Tuesday, July 21, 2009

The Latest On The Baltic States And The Swedish Banks Who Operate There

The current account surpluses in Estonia and Lavia continues to increase to increasingly significant levels. Both are now experiencing significant surpluses after having just two years ago experienced extremely large (We're talking of current account deficits of 15-25% of GDP) deficits. In relative terms that makes the American adjustment that Brad Setser is so excited about appear trivial in comparison.

I am not sure about whether actual balance of payment accounting takes these effects into account, but whether or not the statistics reflects it, it seems clear that certain Swedish banks (meaning primarily Swedbank and and only to a slightly lesser extent also SEB) that through reckless lending standards was responsible for the boom-bust cycle that wrecked the Baltic economies, are paying the price for that by showing significant losses in the case of Swedbank and no profits in the case of SEB.

By contrast, another major Swedish bank, Handelsbanken, who is renowned for more prudent lending standards and who never had any significant Baltic exposure, is actually showing a small increase in its profits. This illustrates that strategic choices by management does matter in rewarding winners and losers-as Swedbank and SEB are now paying the price for the reckless lending standards of their Baltic subsidiaries while Handelsbanken is seeing its more prudent strategy vindicated.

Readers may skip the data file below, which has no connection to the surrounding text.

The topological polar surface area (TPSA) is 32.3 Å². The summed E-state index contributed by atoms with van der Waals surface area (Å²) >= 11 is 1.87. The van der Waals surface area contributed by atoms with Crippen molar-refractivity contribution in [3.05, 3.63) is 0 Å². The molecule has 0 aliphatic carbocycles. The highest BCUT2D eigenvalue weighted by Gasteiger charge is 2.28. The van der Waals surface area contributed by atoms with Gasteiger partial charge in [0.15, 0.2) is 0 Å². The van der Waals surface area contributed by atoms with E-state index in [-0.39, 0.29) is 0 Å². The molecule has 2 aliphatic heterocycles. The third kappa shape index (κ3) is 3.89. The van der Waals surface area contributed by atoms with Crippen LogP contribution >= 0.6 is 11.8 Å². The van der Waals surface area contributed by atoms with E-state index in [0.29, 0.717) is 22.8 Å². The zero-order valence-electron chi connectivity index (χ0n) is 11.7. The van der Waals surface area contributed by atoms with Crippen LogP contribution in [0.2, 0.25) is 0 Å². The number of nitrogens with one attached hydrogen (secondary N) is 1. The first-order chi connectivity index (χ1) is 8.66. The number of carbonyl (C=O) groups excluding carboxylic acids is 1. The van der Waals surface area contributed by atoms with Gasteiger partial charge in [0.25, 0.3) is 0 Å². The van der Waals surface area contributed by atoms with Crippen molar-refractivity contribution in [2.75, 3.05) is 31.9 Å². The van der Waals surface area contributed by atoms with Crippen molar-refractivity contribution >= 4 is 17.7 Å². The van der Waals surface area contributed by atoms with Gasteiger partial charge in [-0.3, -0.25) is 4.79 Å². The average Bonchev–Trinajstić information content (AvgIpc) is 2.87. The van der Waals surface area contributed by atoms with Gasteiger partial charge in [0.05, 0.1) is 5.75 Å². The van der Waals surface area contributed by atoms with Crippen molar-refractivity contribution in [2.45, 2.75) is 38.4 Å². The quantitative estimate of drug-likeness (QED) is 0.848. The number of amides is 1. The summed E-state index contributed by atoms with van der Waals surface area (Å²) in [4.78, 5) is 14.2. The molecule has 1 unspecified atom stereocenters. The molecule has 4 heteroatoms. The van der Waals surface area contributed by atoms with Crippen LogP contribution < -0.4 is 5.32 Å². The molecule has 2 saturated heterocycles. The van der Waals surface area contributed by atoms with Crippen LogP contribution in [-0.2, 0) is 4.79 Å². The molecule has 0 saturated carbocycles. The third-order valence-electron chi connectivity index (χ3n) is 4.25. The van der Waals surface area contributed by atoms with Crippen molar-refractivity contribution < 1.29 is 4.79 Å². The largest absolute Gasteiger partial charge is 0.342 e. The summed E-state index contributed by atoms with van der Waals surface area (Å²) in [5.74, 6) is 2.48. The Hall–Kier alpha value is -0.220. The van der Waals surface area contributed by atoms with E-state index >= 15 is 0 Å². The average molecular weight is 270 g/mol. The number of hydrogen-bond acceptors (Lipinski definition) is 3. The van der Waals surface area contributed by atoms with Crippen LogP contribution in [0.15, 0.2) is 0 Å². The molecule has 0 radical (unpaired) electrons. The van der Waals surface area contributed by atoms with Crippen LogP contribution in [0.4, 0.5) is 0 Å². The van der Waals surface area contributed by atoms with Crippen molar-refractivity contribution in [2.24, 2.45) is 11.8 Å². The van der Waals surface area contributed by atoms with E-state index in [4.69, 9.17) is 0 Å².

Anonymous Anonymous said...

I've always been fascinated with Scandinavia and the Baltic countries, interesting post.

It also reminded me of this article on the history of Swedish free banking in the QJAE.


7:05 PM  
Anonymous Anonymous said...

It's a strange "current account surpluses". For example, for Latvia if you look detailed current account here http://www.bank.lv/LMB/LMB_en.php?table_level_0=19&table_level_1=&tables=3&lang=2&period-‎f=2009&period-t=2009&periodiskums=2&period-q-1=on&period-q-2=on&period-q-3=on&period-q-‎‎4=on¤cy=1&bopsy_lim=0&mervieniba=2 you will find in article "Investment income (debit)" where normally should be negative numbers an item "Reinvested earnings and undistributed branch profits" which is positive =133.4

11:48 AM  
Blogger Aki_Izayoi said...

I've always been fascinated with Scandinavian countries especially Sweden too.

I guess it is too bad that some Swedish banks didn't learn their lesson after the 1992 debacle.

9:05 PM  
Blogger stefankarlsson said...

Jokeridze, it is not strange at all that the debit side of investment income is negative. Or didn't you notice the part of the post where I noticed that the two Swedish banks most involved in Latvia, Swedbank and SEB, suffered huge losses?

10:00 PM  

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